Cervical dystonia is a specific form that affects the head and neck. Cervical dystonia produces excessive muscle contractions in the neck. These muscle contractions cause involuntary movements and awkward positions of the head, neck, and sometimes shoulders.
Cervical dystonia may cause the:
• Neck to twist or tilt to the side
• Head to tip forward or back
• Shoulder to elevate toward the ear
• Neck to shift away from the midline
of the body
Cervical dystonia is among the most common forms of dystonia seen in movement disorder clinics.
Cervical dystonia is sometimes referred to as spasmodic torticollis.
Cervical dystonia may cause sustained head postures, and/or abrupt, jerking head and neck movements. Many individuals have a combination of sustained and jerky movements. Jerky movements may resemble a tremor, and sometimes dystonia may be confused with essential tremor.
Up to 75% of people with cervical dystonia experience pain in the neck and shoulder area. Headaches are also frequently reported. It is not unusual for individuals with cervical dystonia to have hand tremors.
Non-movement symptoms include depression and anxiety disorders.
Scientists believe dystonia symptoms result from improper signals in the nervous system that cause muscles to contract involuntarily. Researchers and doctors do not yet fully understand the neurological mechanisms that cause this abnormal muscle contraction.
Cervical dystonia may be isolated (primary) or acquired (secondary). In isolated dystonia
there is no evidence of any identifiable cause for the dystonic symptoms. Isolated cervical dystonia may be genetic and typically affects adults. Widespread epidemiological studies are needed, but estimates suggest that isolated cervical dystonia affects no fewer than 40,000 people in the United States. Cervical dystonia may occur as part of early onset generalized dystonia, which is often associated with a mutation in the DYT1 gene.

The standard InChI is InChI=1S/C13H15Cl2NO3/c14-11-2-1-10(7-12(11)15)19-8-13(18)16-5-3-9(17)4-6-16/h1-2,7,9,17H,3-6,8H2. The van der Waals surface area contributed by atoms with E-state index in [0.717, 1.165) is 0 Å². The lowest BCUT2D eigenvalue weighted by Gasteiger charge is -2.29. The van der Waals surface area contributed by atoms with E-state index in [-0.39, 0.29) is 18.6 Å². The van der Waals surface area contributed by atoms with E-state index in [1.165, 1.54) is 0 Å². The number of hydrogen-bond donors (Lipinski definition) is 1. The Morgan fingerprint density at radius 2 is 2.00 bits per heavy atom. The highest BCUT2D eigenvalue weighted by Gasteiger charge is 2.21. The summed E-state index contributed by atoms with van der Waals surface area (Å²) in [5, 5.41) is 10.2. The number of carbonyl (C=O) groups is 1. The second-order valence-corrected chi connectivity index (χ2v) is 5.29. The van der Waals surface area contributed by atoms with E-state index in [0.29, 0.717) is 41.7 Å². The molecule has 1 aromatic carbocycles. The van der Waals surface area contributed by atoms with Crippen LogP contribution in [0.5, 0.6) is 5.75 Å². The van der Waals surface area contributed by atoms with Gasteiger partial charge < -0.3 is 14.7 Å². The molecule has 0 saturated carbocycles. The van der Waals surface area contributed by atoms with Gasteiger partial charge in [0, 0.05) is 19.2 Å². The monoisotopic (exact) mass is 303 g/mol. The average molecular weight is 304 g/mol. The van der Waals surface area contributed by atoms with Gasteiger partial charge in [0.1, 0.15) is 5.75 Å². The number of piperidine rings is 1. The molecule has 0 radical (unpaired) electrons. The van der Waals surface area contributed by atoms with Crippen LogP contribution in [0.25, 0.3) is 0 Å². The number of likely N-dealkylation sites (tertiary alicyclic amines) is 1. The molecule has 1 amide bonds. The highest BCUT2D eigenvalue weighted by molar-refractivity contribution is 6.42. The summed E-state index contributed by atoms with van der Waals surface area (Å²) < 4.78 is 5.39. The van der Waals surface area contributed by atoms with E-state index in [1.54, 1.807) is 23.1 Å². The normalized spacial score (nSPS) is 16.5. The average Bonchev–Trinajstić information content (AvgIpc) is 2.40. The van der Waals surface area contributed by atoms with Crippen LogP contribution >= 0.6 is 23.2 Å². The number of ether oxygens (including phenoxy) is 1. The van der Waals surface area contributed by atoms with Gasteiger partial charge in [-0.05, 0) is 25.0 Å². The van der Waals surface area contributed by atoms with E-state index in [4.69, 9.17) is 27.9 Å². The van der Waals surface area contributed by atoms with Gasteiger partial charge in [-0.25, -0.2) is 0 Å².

Acquired dystonias are caused by specific structural or metabolic causes and are usually associated with additional neurological symptoms. The most common causes of acquired cervical dystonia are physical trauma (about 10% of reported cases) and drug reaction (less than 10% of reported cases). Drug-induced cervical dystonia is most commonly attributed to neuroleptic medications. Acquired dystonia may occur at various ages, depending on the causative
event or condition. Children with cerebral palsy may have secondary dystonia symptoms including cervical dystonia.
Botulinum neurotoxin injections are typically the first line treatment for cervical dystonia. The injections are given intramuscularly, often with electromyography (EMG) or ultrasound guidance, and must be repeated every three to six months.
Several oral medications have demonstrated some benefit, but no single drug has proven effective for a majority of patients.
Individuals with cervical dystonia may be at increased risk for depression and anxiety disorders, so addressing emotional and mental health may be an important part of the treatment strategy. Gentle physical therapy with a physical therapist who specializes in neurological disorders may preserve/improve range of motion and help reduce pain. For some individuals, specially constructed cervical braces may be useful to improve position of the head and/or serve as a substitute for a sensory trick.
Complementary therapies may be explored, and regular relaxation practices can improve discomfort, pain, and general well being.
The type of subspecialist with the expertise to diagnose and treat dystonia is typically a neurologist with special training in movement disorders. Certain doctors of osteopathic medicine (DO) and otolaryngologists (ENT) may also have expertise in treating cervical dystonia, depending on their training and experience.
Symptoms usually plateau and remain stable within a few years of onset. The symptoms, however, may continue to change or fluctuate in severity over time. In approximately one-third of people with cervical dystonia, the symptoms spread to nearby body areas such as the face, jaw, shoulder, and/or arm.
Cervical dystonia symptoms are often partially relieved by a “sensory trick” (also known as geste antagoniste) such as gently placing a hand on the chin, other areas of the face, or back of the head. A person with isolated (primary) cervical dystonia is more likely to respond to
a sensory trick than someone with acquired (secondary) cervical dystonia.
Living well with cervical dystonia is possible.
The early stages of onset, diagnosis, and seeking effective treatment are often the most challenging. The symptoms may vary from mild to severe, and symptoms often fluctuate from day to day. Cervical dystonia often causes significant physical pain and fatigue. Individuals may have to learn new ways to accomplish daily tasks.
Individuals living with dystonia are strongly encouraged to:
• Seek out the best medical care.
• Educate yourself about dystonia and
• Develop a multi-layered support system of support groups, online resources, friends, and family.
• Seek expert mental health professionals to diagnose and treat possible co-existing depression or anxiety disorders.
• Investigate complementary therapies.
• Get active within the dystonia community.